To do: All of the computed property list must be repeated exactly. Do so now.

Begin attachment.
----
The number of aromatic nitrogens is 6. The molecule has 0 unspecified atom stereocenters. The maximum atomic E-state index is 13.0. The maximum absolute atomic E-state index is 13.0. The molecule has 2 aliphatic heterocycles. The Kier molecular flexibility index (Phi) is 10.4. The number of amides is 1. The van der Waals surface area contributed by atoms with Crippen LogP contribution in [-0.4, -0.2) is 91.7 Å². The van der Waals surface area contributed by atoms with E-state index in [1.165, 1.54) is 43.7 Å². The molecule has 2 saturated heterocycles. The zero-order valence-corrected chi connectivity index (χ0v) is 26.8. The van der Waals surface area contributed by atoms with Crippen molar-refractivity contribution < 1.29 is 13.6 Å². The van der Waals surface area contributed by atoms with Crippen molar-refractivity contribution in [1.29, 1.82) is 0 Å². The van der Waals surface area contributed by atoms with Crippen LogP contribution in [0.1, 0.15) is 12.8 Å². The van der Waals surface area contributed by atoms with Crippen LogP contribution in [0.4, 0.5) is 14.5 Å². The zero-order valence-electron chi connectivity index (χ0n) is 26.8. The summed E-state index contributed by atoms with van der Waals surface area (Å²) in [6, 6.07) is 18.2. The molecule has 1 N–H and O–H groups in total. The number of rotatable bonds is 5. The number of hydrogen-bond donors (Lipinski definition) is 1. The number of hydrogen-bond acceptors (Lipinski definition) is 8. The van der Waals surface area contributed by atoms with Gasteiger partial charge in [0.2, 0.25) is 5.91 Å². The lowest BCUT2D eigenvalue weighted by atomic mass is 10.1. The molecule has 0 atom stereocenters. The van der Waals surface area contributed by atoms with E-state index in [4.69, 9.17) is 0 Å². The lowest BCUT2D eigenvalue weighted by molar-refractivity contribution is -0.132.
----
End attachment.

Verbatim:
The number of aromatic nitrogens is 6. The molecule has 0 unspecified atom stereocenters. The maximum atomic E-state index is 13.0. The maximum absolute atomic E-state index is 13.0. The molecule has 2 aliphatic heterocycles. The Kier molecular flexibility index (Phi) is 10.4. The number of amides is 1. The van der Waals surface area contributed by atoms with Crippen LogP contribution in [-0.4, -0.2) is 91.7 Å². The van der Waals surface area contributed by atoms with E-state index in [1.165, 1.54) is 43.7 Å². The molecule has 2 saturated heterocycles. The zero-order valence-corrected chi connectivity index (χ0v) is 26.8. The van der Waals surface area contributed by atoms with Crippen molar-refractivity contribution < 1.29 is 13.6 Å². The van der Waals surface area contributed by atoms with Crippen molar-refractivity contribution in [1.29, 1.82) is 0 Å². The van der Waals surface area contributed by atoms with Crippen LogP contribution in [0.1, 0.15) is 12.8 Å². The van der Waals surface area contributed by atoms with Crippen LogP contribution in [0.4, 0.5) is 14.5 Å². The zero-order valence-electron chi connectivity index (χ0n) is 26.8. The summed E-state index contributed by atoms with van der Waals surface area (Å²) in [6, 6.07) is 18.2. The molecule has 1 N–H and O–H groups in total. The number of rotatable bonds is 5. The number of hydrogen-bond donors (Lipinski definition) is 1. The number of hydrogen-bond acceptors (Lipinski definition) is 8. The van der Waals surface area contributed by atoms with Gasteiger partial charge in [0.2, 0.25) is 5.91 Å². The lowest BCUT2D eigenvalue weighted by atomic mass is 10.1. The molecule has 0 atom stereocenters. The van der Waals surface area contributed by atoms with E-state index in [4.69, 9.17) is 0 Å². The lowest BCUT2D eigenvalue weighted by molar-refractivity contribution is -0.132.